New Time’s Up initiative wants to help less famous employees deal with sexual harassment

On Monday, 300 women in Hollywood shared an open letter and an initiative titled ‘Time’s Up,’ which outlined how they would use their privileged platform to help employees who are not famous deal with sexual harassment.

The reports of Hollywood producer Harvey Weinstein’s decades of sexual harassment and assault exposed abuses within the entertainment industry and started a national conversation about workplace harassment. As part of this conversation, an open letter of solidarity was posted in November on behalf of 700,000 female farmworkers to Hollywood employees dealing with sexual harassment.

On Monday, producer Shonda Rhimes, director Ava DuVernay, showrunner Jill Soloway, and actresses America Ferrera and Reese Witherspoon were among 300 Hollywood figures who posted their reply to these farmworkers with an open letter and an initiative titled Time’s Up, which outlined how they would use their privileged platform to help employees who are not Hollywood famous deal with sexual harassment.

“To every woman employed in agriculture who has had to fend off unwanted sexual advances from her boss, every housekeeper who has tried to escape an assaultive guest, every janitor trapped nightly in a building with a predatory supervisor, every waitress grabbed by a customer and expected to take it with a smile, every garment and factory worker forced to trade sexual acts for more shifts, every domestic worker or home health aide forcibly touched by a client, every immigrant woman silenced by the threat of her undocumented status being reported in retaliation for speaking up and to women in every industry who are subjected to indignities and offensive behavior that they are expected to tolerate to make a living: We stand with you. We support you,” the open letter states.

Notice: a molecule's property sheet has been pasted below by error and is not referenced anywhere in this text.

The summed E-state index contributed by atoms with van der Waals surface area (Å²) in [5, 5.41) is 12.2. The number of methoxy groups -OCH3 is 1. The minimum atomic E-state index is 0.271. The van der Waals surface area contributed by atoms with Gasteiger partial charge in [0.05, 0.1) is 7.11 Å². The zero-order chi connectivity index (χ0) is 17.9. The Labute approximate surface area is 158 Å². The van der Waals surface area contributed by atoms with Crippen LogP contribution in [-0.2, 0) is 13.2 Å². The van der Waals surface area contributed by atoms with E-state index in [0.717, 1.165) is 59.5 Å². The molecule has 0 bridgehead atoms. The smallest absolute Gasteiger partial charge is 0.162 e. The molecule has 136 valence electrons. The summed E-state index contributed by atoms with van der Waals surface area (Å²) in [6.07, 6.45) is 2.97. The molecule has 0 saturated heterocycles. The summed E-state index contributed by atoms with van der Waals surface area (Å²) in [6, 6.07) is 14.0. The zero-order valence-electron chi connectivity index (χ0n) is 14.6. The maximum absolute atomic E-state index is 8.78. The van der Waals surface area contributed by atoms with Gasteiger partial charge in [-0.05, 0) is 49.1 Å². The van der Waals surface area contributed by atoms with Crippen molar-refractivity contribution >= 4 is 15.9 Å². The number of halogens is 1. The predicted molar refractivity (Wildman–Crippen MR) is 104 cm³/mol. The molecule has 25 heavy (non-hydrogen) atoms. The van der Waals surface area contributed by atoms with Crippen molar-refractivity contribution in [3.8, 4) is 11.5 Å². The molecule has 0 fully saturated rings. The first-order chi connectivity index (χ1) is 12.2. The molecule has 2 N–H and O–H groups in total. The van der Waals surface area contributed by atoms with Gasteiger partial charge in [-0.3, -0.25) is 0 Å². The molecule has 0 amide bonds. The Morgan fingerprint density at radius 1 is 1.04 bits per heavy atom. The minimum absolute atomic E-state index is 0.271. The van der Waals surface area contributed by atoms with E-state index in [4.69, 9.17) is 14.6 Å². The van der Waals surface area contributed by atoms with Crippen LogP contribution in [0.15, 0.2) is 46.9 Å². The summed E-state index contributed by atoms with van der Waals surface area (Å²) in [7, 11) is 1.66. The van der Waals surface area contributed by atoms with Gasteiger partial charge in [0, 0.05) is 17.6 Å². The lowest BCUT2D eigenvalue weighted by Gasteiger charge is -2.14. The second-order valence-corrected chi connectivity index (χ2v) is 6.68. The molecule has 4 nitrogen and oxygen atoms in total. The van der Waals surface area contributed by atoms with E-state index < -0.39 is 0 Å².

How Time’s Up says it plans to help employees across all sectors

The Time’s Up initiative includes a legal defense fund to protect less privileged victims of harassment. It is reportedly being backed by $13 million in donations and is being run by the National Women’s Law Center’s Legal Network for Gender Equity. Other action items are more symbolic, such as a request for women walking the Golden Globes red carpet to wear black to raise awareness of the legal defense fund and the movement.

Although the movement’s ranks include A-list stars, Time’s Up is being run by a loose coalition of Hollywood employees in working groups with no central leader. The New York Times reports that meetings began in October to discuss problems and solutions to accused harassers like Weinstein. One working group oversaw a new commission led by Anita Hill to end sexual harassment in media and entertainment, while one is working on proposed legislation to stop nondisclosure agreements that conceal harassment.

Time will tell if the movement can lead to lasting change, but members say that’s their overarching goal. Maria Eitel, the co-chairwoman of the Nike Foundation, who has moderated Time’s Up meetings told the Times, “They didn’t come together because they wanted to whine, or complain, or tell a story or bemoan. They came together because they intended to act.”

Monica Torres|is a reporter for Ladders and can be reached at mtorres@theladders.com.